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John Dorfman writes a syndicated column that appears weekly in Forbes.com, GuruFocus.com, Ohio.com, the Omaha World Herald, the Pittsburgh Tribune Review and the Virginian Pilot. In it, he tries to provide original, profitable stock ideas for readers. In contrast to almost all other investment columnists, he systematically reports on past results, both good and bad.

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Five Stocks to Benefit from Infrastructure Repair

John Dorfman

November 30, 2020 (Maple Hill Syndicate) – Weather, rust and sheer age attack the nation’s bridges and tunnels. Many of them are crumbling.

The Minneapolis bridge collapse in August 2007, which killed 13 people and hurt 145 more, was spectacular evidence of the problem. But it’s not an isolated example.

About 46,000 U.S. bridges, including the Brooklyn Bridge and the Theodore Roosevelt Bridge in Washington D.C., are structurally deficient, according to the American Road & Transportation Builders Association.

As Joe Biden prepares to assume the Presidency, Republicans and Democrats don’t agree on much. But fixing the bridges and tunnels may be one thing on which bipartisan cooperation can happen.

This seems like a good time, therefore, to look at infrastructure stocks, especially engineering and construction companies. Here are five I recommend.

Fluor

Fluor Corp. (FLR), based in Irving, Texas, is one of the largest engineering and construction companies in the world, with about 50,00 employees in more than 100 countries. It was a major contractor on the Gordie Howe International Bridge, which connects Detroit, Michigan with Windsor, Ontario.

A dozen years ago, Fluor Corp. (FLR) shares looked like they might break $100. Today, they trade for less than $18. The company won many projects by bidding low, only to encounter one cost overrun after another.

Fluor also concentrated on projects for the energy industry, which is in the seventh year of a slump. To make matters even worse, the company revealed in October that the Securities and Exchange Commission is investigating its accounting.

The woes are real, but I think bankruptcy is unlikely. Fluor has $1.7 billion in debt, but it also has nearly $2 billion in cash.

The company will lose money this year for the second year in a row, but before 2019 it showed a profit 23 years in a row. And the stock is cheap by some measures. Fluor had sales of more than $14 billion last year, yet its market value is a mere $2.5 billion.

Jacobs Engineering

Based in Dallas, Texas, Jacobs Engineering has extensive experience with highways, bridges, airports and rail transportation. It helped build seven miles of railroad tunnels connecting the Long Island Railroad to Grand Central Station in New York.

Jacobs has a better balance sheet than Fluor, with debt only 44% of stockholders’ equity (vs. 156% at Fluor).

The years ever since the Great Recession of 2007-2009 have been tough for engineering and construction companies. Jacobs hasn’t boomed, but it has managed to stay profitable for every one of the past 30 years (as far back as I’m able to search).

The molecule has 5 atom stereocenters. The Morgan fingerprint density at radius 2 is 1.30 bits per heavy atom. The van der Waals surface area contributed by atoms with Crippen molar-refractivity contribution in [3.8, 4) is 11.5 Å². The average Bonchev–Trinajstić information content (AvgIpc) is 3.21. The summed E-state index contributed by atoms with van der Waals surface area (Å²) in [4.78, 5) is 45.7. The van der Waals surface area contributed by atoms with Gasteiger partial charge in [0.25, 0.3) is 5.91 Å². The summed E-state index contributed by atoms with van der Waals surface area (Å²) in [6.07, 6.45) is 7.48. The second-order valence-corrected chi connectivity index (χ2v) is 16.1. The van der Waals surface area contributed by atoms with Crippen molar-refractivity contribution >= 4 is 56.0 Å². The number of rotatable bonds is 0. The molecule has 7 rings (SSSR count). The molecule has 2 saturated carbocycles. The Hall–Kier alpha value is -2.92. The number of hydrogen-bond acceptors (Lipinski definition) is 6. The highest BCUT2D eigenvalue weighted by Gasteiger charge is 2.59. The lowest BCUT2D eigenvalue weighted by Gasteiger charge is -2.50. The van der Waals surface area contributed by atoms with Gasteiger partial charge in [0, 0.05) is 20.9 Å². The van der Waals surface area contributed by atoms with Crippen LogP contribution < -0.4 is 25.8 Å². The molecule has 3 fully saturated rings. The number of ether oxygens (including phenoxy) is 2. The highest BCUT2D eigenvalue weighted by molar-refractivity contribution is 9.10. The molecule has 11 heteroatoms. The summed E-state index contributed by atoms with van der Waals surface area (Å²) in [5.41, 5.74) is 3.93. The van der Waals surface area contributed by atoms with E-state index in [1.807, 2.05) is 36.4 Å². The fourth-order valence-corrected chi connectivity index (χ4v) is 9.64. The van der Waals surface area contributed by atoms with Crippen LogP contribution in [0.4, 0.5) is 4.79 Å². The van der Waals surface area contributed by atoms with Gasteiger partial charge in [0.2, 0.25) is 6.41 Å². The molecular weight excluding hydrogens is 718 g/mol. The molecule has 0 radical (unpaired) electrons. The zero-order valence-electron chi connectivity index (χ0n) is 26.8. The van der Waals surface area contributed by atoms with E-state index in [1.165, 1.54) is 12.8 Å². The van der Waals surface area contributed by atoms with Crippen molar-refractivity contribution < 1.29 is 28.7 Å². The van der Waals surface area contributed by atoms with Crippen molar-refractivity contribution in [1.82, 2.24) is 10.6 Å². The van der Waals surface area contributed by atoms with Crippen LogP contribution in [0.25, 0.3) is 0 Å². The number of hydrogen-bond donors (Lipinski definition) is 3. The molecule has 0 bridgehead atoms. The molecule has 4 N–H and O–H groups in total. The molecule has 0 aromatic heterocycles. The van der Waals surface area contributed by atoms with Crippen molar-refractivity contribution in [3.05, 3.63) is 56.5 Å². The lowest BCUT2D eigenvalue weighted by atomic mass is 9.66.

The stock is a little expensive for a bargain hunter like me, at 28 times recent earnings (18 times projected 2021 earnings). But if Congress gets serious about infrastructure, I think this is a good play.

United Rentals

United Rentals Inc. (URI), based in Stamford, Connecticut, describes itself as the world’s largest equipment rental company. Much of what it rents is construction equipment. If you need an aerial lift or a portable generator for a couple of weeks, you can find it here.

At less than 14 times estimated 2021 earnings (18 times trailing earnings), United Rentals is not too extravagantly priced.

The company carries more debt than I like (254% of equity). After losing money during the great recession, it has posted profits in each of the past ten years. And profits lately have been very strong, with a 24% return on equity in the past four quarters.

Martin Marietta Materials

Based in Raleigh, North Carolina, Martin Marietta Materials Inc. (MLM) is a major supplier of aggregates for highway construction. It also produces asphalt, concrete and chemicals. It has been profitable 27 years in a row, ever since it was spun off by Martin Marietta Corp. (now part of Lockheed Martin).

At 25 times earnings, the stock isn’t cheap. But earnings have been accelerating lately, and might jump more if some big infrastructure projects come the company’s way.

Nucor

Any big push on bridges and tunnels would involve a lot of steel. The relatively safe play here is Nucor Corp. (NUE). Based in Charlotte, it is the largest steelmaker in the U.S. by volume. Much of the steel it makes is recycled from scrap. Nucor has been profitable in 14 of the past 15 years.

Riskier, but perhaps interesting as a speculation is U.S. Steel Corp. It has far more debt than Nucor, and a spottier earnings history (profits in only 7 of the past 15 years). But it’s cheap, selling for less than book value (corporate net worth per share) and 0.26 times revenue.

John Dorfman is chairman of Dorfman Value Investments in Boston. His firm of clients may own or trade securities discussed in this column. He can be reached at jdorfman@dorfmanvalue.com.

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